By Sue Bryant,
As soon as any settlement begins, a need for supplies develops. Surrey was no different, and stories of the early days — from the trading posts of the late 1800s to the general stores of the 1960s — tell of local ingenuity, entrepreneurship and community bonding.
When Surrey was drawing its first settlers, roads were far and few between, and those that were available were often difficult to navigate, especially in inclement weather. So it fell upon the early shopkeepers to supply the local neighbourhood.
In the late 1800s, Civil War veteran Abraham Huck and his wife Nancy started one of the first trading posts in the area, built in Surrey Centre. The store served as the post office, as well as the local blacksmith.
Nancy was an avid gardener and could often be found tending her wild roses in front of the store in her bare feet. She was a strong woman who had a commanding presence, showing the fortitude that brought them through their travels up to the burgeoning hamlet of what would become Surrey.
After the railroad came to Cloverdale, and a larger population with it, the need for more general stores became known. An ingenious, business-minded person would set up a general store on their property and begin to sell or barter their wares.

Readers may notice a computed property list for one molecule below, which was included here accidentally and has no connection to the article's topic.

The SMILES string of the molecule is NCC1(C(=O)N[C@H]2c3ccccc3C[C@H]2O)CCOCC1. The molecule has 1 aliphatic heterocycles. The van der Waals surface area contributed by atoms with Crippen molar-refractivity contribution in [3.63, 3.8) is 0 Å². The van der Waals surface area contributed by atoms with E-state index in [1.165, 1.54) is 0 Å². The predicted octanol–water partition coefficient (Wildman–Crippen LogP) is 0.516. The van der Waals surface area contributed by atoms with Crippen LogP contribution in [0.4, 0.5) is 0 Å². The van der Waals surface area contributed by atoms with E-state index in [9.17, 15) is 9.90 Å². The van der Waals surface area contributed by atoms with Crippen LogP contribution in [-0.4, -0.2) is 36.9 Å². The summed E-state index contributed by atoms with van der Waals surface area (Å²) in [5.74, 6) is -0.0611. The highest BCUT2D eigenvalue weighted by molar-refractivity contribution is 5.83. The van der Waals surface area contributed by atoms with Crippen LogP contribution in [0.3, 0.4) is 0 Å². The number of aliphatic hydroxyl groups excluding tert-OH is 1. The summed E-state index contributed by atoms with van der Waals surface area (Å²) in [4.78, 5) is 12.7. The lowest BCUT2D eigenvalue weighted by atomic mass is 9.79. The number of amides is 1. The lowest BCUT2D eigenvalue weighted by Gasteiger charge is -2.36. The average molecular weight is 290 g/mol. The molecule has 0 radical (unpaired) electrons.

Henry Parr owned the H.V. Parr General Store, located where the Cloverdale Scotiabank is today on 176 Street. The building was a long rectangular room where people could find a variety of fresh produce, dry goods, fabric and hardware. Parr prided himself on being the central location for his customers’ needs and made it his priority to know his customers on a personal basis so he could serve them better.
Hop Lee’s Corner could be found at Pacific Highway and Old McLellan Road, which is the intersection of 176 Street and 60 Avenue today. Lee immigrated from China in 1881 to work on the Canadian Pacific Railway, later settling in Cloverdale. His store became the place to go for Chinese goods and fireworks. He also became an intermediary for the Chinese community and assisted with organizing labour for the local farmers. After he sold his general store in 1929, he moved back to his village in China to retire.
Down a little farther south, one could find the Burrows General Store. It could be found roughly where the Clydesdale Inn sits now, just south of Highway 10. The store would give credit to customers, which was a bit of a financial burden to shopkeeper A.J. Burrows, but he did so in the spirit of community building.
During the Depression years, this became difficult, but he found that his customers were loyal and would pay whatever they could. The store became a local meeting place, with a big pot-bellied stove in the back warming up the building. A lot of people would come in, order groceries, and sit around the stove to talk until their groceries were ready.
In Clayton, at the top of Clayton Hill, lay the aptly named Clayton General Store. It was first built by the Cameron family around 1900. In 1923, Bob Curnew took over the store after moving to the area.